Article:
American Gold Coin Value-Could Deep Sea Mining Someday Lower It?

I hear talk about gold and silver prices going absurdly high, because the demand will significantly outpace production. I can’t imagine this ever happening. When their prices get high enough to pay for the exploration and development, I imagine cryptocurrency companies will look for other deposits.

I’ve also heard there is 5 times the amount of gold and silver underwater as above water. Under sea deposits contain high concentrations valuable metals such as, copper, gold, zinc, lead, silver and sulfur. Will underwater mining become the new way to supply our precious and industrial minerals?

Deposits are found in underwater volcanic areas, and are created by hydrothermal plumes known as black smokers. When seawater seeps through into the porous seabed, the water is heated down below, and is then spouted back up into the ocean through these black smoker geysers.

The fluids emitted by these deep sea vents are rich in metals and high in temperature, anywhere from 300-600ºC. When the fluids hit the near freezing ocean water, the metals precipitate out and form chimneys around the plumes.

Deep sea mining companies generally exploit inactive hydrothermal zones. This is where the black smokers have all become extinct. The deposits can yield as much as ten times the gold or silver as a mineral seam that’s currently mined on land.

A couple of mining companies are positioned to begin deep sea mining sometime in the next one to five years. Extracting deep sea minerals isn’t easy however, and the price for gold and silver must support it. The deep sea mining industry faces many challenges before it can claim underwater mineral deposits.

First, there is resistance from conservationists, fishers, and coastal residents who are concerned about the destruction of the ocean environment. This endeavor requires a whole new mining technology, as well as has considerable front end capital requirements.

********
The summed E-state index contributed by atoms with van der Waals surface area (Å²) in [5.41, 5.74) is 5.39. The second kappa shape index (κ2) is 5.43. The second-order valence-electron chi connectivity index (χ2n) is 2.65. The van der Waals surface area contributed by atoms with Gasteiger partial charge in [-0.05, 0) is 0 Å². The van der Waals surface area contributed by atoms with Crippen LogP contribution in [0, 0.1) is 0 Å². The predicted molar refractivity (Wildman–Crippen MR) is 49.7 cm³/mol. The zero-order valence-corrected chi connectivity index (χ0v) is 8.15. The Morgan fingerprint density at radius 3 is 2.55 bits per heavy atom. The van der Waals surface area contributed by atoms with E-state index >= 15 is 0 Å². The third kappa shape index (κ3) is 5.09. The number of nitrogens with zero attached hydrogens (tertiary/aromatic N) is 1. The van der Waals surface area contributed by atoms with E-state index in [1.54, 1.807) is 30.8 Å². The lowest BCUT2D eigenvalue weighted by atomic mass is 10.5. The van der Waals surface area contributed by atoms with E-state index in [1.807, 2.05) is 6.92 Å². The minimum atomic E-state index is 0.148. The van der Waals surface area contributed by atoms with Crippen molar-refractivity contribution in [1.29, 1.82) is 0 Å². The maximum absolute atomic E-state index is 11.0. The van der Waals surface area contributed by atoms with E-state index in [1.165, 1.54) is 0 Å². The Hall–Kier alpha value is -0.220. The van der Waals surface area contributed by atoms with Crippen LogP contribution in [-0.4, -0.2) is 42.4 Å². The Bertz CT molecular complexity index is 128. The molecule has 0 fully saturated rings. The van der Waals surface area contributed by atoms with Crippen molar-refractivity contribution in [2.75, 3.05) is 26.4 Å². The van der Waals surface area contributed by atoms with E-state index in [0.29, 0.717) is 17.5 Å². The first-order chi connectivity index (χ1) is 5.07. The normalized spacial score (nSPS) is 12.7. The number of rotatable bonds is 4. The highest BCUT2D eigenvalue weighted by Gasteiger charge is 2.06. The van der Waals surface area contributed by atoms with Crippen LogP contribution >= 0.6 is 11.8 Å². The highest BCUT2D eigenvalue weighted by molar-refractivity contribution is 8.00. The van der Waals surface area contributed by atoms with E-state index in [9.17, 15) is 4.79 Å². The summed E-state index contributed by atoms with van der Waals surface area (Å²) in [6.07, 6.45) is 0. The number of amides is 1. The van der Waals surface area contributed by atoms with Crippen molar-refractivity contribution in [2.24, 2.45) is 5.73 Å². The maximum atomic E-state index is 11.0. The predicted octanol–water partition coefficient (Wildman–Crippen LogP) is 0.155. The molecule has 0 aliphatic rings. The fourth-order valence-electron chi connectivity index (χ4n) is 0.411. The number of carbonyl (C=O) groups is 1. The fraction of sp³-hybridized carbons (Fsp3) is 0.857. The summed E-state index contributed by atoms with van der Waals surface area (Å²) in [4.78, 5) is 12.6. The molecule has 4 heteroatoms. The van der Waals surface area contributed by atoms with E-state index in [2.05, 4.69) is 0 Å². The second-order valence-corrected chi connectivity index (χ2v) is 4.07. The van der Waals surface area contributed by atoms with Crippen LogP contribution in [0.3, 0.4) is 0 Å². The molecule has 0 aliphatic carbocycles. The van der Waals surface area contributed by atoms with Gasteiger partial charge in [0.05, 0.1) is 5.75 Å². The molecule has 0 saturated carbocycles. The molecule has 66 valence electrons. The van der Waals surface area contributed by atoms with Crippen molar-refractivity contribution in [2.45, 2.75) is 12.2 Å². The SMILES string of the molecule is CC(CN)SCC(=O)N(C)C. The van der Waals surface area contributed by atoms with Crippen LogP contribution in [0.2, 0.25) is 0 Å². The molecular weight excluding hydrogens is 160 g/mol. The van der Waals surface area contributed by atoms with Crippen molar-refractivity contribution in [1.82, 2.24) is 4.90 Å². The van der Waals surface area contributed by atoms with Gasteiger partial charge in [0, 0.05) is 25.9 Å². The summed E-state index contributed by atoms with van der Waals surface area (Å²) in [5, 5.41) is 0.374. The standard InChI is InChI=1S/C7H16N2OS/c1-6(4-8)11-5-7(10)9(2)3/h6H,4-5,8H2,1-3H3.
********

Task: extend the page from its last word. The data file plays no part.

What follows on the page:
Canadian based Nautilus Minerals plans to launch the world’s first deep sea mining operation in the coastal waters near Papua New Guinea. Last year, the New Guinean government granted the Canadian firm a 20 year license to mine a site 19 miles off their coast.

The company plans to mine the site by combining technologies from the offshore oil and gas industry, and marine dredging as well as offshore diamond mining techniques. But the technology is still evolving to suit the unique needs of this type of mining. Nautilus Minerals Inc. claims that ocean floor mining is safer, cleaner, and more environmentally friendly than current land mining practices.

However, mining a mile below the sea’s surface where pressure is 160 times greater than on land, and where temperatures swing from below freezing to hundreds of degrees above boiling, is very tricky and far more expensive than current mining practices.

Greenpeace stated that seabed mining should not be permitted in most of the world’s oceans. They’re concerned about the potential for damage to deep sea ecosystems. So far, we have no practical experience in this type of operation. It is completely different from mining on land. Therefore we can’t totally predict the environmental impact.

One nice thing about deep sea mining is that instead of having to find one large individual deposit of ore, as with land based mines, the operation can be moved easily from deposit to deposit. Taking production offshore will also eliminate the disruption to communities that is frequently a consequence of operating land based mines.

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